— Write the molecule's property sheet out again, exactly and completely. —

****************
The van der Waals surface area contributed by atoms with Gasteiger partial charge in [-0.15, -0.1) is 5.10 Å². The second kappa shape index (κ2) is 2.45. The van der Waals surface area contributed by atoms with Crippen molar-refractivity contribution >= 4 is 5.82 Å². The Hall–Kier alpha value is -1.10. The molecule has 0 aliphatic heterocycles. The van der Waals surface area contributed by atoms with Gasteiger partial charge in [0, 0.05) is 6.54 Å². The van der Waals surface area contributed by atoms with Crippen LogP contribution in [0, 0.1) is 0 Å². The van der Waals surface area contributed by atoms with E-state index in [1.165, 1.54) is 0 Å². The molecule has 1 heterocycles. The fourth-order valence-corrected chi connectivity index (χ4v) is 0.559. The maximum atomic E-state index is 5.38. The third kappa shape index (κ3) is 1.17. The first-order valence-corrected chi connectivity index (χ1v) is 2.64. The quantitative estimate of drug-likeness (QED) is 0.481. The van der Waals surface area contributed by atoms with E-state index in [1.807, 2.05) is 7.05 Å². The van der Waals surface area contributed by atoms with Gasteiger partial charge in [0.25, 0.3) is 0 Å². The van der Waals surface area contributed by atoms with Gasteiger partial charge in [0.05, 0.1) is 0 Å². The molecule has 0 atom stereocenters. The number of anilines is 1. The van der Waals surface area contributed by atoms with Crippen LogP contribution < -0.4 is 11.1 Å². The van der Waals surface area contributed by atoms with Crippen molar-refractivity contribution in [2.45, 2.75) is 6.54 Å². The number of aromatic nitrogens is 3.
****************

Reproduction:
The van der Waals surface area contributed by atoms with Gasteiger partial charge in [-0.15, -0.1) is 5.10 Å². The second kappa shape index (κ2) is 2.45. The van der Waals surface area contributed by atoms with Crippen molar-refractivity contribution >= 4 is 5.82 Å². The Hall–Kier alpha value is -1.10. The molecule has 0 aliphatic heterocycles. The van der Waals surface area contributed by atoms with Gasteiger partial charge in [0, 0.05) is 6.54 Å². The van der Waals surface area contributed by atoms with Crippen LogP contribution in [0, 0.1) is 0 Å². The van der Waals surface area contributed by atoms with E-state index in [1.165, 1.54) is 0 Å². The molecule has 1 heterocycles. The fourth-order valence-corrected chi connectivity index (χ4v) is 0.559. The maximum atomic E-state index is 5.38. The third kappa shape index (κ3) is 1.17. The first-order valence-corrected chi connectivity index (χ1v) is 2.64. The quantitative estimate of drug-likeness (QED) is 0.481. The van der Waals surface area contributed by atoms with E-state index in [1.807, 2.05) is 7.05 Å². The van der Waals surface area contributed by atoms with Gasteiger partial charge in [0.25, 0.3) is 0 Å². The van der Waals surface area contributed by atoms with Gasteiger partial charge in [0.05, 0.1) is 0 Å². The molecule has 0 atom stereocenters. The number of anilines is 1. The van der Waals surface area contributed by atoms with Crippen LogP contribution < -0.4 is 11.1 Å². The van der Waals surface area contributed by atoms with Crippen molar-refractivity contribution in [2.45, 2.75) is 6.54 Å². The number of aromatic nitrogens is 3.